Subscribe to a Weekly Series

Posted on December 23, 2010 (5771) By Rabbi Label Lam | Series: | Level:

And it happened during those many days that the King of Egypt died and the Children of Israel groaned because of the work and they cried out. Their outcry because of the work went up to G-d.. G-d heard their moaning, and G-d remembered His covenant with Avraham, with Yitzchok, and with Yakov. G-d saw the Children of Israel and G-d knew. (Shemos 23-25)

Here the Children of Israel find themselves in the depth of a long and brutal exile and because of the pain and suffering they groan and cry. Suddenly they attract the attention of The Almighty and wake up the promises to patriarchs. This precise point signals the the beginning of the end of the exile and therefore we need to know, “What happened here? How did they do it?”

Why does the verse tell us that “G-d saw…”? HASHEM sees everything. Why are we told that HASHEM knew if HASHEM already knows everything? Rashi comments, that “HASHEM focused on them and He did not hide his eyes from them.” That helps somewhat to explain the not knowing.

The Sefas Emes references a most fascinating Midrash on the verse that supplies some new information, “G-d knew that they had done Teshuvah (repentance). Only they did not know, this one about this that one. Only G-d knew!” The new simple explanation is that only G-d knew that all of them had done Teshuvah privately, independently, and simultaneously. The Sefas Emes adds, “Maybe they themselves were not able to express their thoughts articulately…there are incomplete thought fragments that no one else is able understand except for The Creator Blessed is He, because He inspects the heart and the kidneys.”

What had G-d come to know? He had deciphered a hidden language of the heart and kidneys that even the person himself does not understand clearly what he is saying. Like a parent that hears distress in a child’s cry and knows that this is no ordinary formalistic attention getting whimper. Here too we have on open display a certain type of wordless cry, a groan that is included amongst the thirteen expressions of prayer. Not only is it included in prayer but it may be a superior form of prayer. As the Talmud states, “That person that prays with crying and weeping until he is not able to express verbally. This is a complete prayer that comes from the heart and it does not go unanswered.”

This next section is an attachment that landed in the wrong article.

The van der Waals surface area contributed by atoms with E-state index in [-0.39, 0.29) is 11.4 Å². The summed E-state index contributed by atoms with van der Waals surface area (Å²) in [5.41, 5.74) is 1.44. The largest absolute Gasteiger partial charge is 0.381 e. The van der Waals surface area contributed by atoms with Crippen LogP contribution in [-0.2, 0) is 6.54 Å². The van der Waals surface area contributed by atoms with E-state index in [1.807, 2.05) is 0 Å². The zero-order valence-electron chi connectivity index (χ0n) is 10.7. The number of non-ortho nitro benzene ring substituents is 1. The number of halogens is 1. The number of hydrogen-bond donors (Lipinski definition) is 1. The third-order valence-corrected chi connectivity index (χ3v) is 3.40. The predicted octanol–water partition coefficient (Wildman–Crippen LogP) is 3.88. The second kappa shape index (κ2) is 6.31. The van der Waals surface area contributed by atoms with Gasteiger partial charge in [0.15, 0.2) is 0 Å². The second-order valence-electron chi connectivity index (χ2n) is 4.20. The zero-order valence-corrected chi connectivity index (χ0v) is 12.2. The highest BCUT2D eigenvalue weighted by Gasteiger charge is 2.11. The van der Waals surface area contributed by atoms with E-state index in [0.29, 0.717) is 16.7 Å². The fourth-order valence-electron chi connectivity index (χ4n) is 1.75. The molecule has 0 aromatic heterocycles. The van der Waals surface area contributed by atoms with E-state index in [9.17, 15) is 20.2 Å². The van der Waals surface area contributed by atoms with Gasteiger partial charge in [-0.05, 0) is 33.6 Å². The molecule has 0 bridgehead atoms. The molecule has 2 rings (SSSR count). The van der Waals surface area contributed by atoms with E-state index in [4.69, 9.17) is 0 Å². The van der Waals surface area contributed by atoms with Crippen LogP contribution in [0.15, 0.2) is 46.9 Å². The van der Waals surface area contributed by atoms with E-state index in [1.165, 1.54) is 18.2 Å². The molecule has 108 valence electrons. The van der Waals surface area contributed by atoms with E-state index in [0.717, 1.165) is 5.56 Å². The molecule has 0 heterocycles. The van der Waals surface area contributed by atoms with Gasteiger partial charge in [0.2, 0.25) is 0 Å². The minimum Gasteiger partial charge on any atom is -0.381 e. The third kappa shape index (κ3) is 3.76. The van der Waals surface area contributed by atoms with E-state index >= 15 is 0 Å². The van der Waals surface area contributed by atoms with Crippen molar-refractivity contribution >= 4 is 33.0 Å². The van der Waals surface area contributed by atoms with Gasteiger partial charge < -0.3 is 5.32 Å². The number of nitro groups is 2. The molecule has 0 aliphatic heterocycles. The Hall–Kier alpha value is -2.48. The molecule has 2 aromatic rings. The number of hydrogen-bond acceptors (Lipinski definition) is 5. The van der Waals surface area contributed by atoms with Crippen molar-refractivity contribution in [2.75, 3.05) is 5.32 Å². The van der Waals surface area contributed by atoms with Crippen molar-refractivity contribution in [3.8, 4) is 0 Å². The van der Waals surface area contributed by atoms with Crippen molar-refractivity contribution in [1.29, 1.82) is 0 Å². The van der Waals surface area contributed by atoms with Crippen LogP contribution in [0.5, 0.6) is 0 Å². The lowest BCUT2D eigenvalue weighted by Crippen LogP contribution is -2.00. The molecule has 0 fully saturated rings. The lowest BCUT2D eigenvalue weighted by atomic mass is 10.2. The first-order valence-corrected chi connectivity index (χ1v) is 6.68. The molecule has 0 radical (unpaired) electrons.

The original spark the triggered the grand exodus from Egypt was a very private, and, to the human mind. an inarticulate cry. There are many who cry for whatever reason. Are all those emotional moments also a form of Tefilla too? There may be one extra point that make this cry so effective.

I once heard a story about a young boy who came running into his house all upset and crying hysterically. He was sobbing uncontrollably. He was barely able to explain to his father what he was so upset about. Someone had taken his toy or excluded him from a game. He could hardly control his grief. His father listened carefully and then handed him a Sefer Tehillim. The child still quite upset looked at his father with wonderment, as if to say, “What’s this for?” The wise father explained to him, “As long as you’re already crying, you might as well pray!”

The Talmud says that there are tears that are compared to smoke and tears that are like seeds. Tears that are like smoke dissipate and disappear without a trace. Tears that are like seeds fall to the ground and create everlasting results. One can write the most articulate and brilliantly crafted letter in the universe, put it into an envelope, put a stamp on it and a return address and still it will never hit the mark unless there is an address. Crying is one thing. Crying to HASHEM is potent form of prayer that may be the genesis of exodus! DvarTorah, Copyright © 2007 by Rabbi Label Lam and